art-agenda: “I’m Not Involved In Aesthetic Progress: A Rethinking of Performance”

Curated by Su Wei. Participating artists: Chen Shaoxiong, Chen Zhou, Li Qi, Li Ran, Liu Ding, Ma Liuming, Xing Danwen, Zhu Ming. At Star Gallery, Beijing

April 13 – May 16, 2013

I'm Not Involved in Aesthetic Progress installation view (foreground: Xing Danwen, background: Chen Shaoxiong)

In this inaugural exhibition for Star Gallery’s new Beijing space, curator Su Wei addresses certain perceived limitations in the discourse surrounding Chinese performance art. Drawing on the work of eight artists, the presentation avoids “formulated mechanisms,” Su writes, to specifically address works “irreducible to any classification within the historical process of aesthetics.” Su proposes that this can partly be accomplished by more fully addressing the original contexts of the performances: “It is impossible to [remove] the work of the artist from its site.”

Artists Ma Liuming, Zhu Ming, and Xing Danwen were part of the “East Village” community in Beijing in the early 1990s, known for body-art practices (e.g., Ma Liuming cooking naked in his studio’s courtyard) that would eventually lead to the scene being prematurely “shut down” by the police. In this show Ma is represented by documentation of his performance during a visit by British artists Gilbert & George to his studio in 1993 in which he stripped off his shirt and cut into a bag of red ink hidden in the ceiling, which poured down over his body like blood. Video documentation of a performance at the Istanbul Biennale from 2001 is also on view here, for which he reprised his role of “Fen-Ma Liuming” (the Chinese “Fen,” meaning perfume or fragrance, lends a gender-bending to the artist’s name), a personage that plays on Ma’s androgynous looks. Where Ma grapples with gender issues, Zhu Ming deals with actions of the body in limited spaces, often performing in an inflated bubble that clearly defines his space – and available air. In this show, a sculptural version of one of these plastic bubbles contains a dimly visible cross-legged human figure as a one-to-one souvenir, so to speak, of his performances.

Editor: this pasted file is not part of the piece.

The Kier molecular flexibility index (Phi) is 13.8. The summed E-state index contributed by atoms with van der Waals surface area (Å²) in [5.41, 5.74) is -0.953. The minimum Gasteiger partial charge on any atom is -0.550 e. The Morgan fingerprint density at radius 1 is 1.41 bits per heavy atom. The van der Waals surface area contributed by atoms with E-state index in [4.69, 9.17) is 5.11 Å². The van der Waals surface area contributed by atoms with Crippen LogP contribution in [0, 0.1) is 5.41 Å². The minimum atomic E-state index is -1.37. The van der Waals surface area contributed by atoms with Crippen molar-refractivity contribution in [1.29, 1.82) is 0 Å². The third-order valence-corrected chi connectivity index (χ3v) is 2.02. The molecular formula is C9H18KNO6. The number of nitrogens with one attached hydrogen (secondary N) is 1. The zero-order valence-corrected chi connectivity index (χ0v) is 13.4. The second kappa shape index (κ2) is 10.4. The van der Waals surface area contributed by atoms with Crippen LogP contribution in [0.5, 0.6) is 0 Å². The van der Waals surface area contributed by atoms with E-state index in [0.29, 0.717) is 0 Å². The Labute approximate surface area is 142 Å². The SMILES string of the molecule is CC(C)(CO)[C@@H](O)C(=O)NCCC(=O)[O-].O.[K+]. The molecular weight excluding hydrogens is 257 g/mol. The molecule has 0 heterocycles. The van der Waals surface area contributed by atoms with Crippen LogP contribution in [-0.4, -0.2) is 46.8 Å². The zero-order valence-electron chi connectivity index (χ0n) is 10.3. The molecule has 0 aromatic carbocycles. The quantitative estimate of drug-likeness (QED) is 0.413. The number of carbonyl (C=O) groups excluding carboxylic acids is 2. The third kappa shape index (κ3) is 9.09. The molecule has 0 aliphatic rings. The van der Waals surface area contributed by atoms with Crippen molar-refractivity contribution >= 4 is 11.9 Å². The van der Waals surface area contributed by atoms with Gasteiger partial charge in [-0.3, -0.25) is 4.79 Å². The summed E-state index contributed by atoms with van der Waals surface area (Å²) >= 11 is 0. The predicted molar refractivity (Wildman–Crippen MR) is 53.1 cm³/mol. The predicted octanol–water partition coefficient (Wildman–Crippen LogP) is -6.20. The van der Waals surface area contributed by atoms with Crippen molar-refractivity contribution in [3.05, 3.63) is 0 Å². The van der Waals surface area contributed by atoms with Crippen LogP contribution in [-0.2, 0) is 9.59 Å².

Xing Danwen is well known for her series of photographs documenting the East Village artists. This exhibition displays a set of small prints capturing glimpses of their lives and performances, mounted on a roughly built brick column, perhaps reflecting the squalid conditions in which they lived. The ongoing debate in China over the status of these photographs as either documentation of artists’ work or as an original artwork by the photographer is resolved in this exhibition by not crediting the photographer’s subjects in any way.

Liu Ding, I Simply Appear in the Company of…, 2012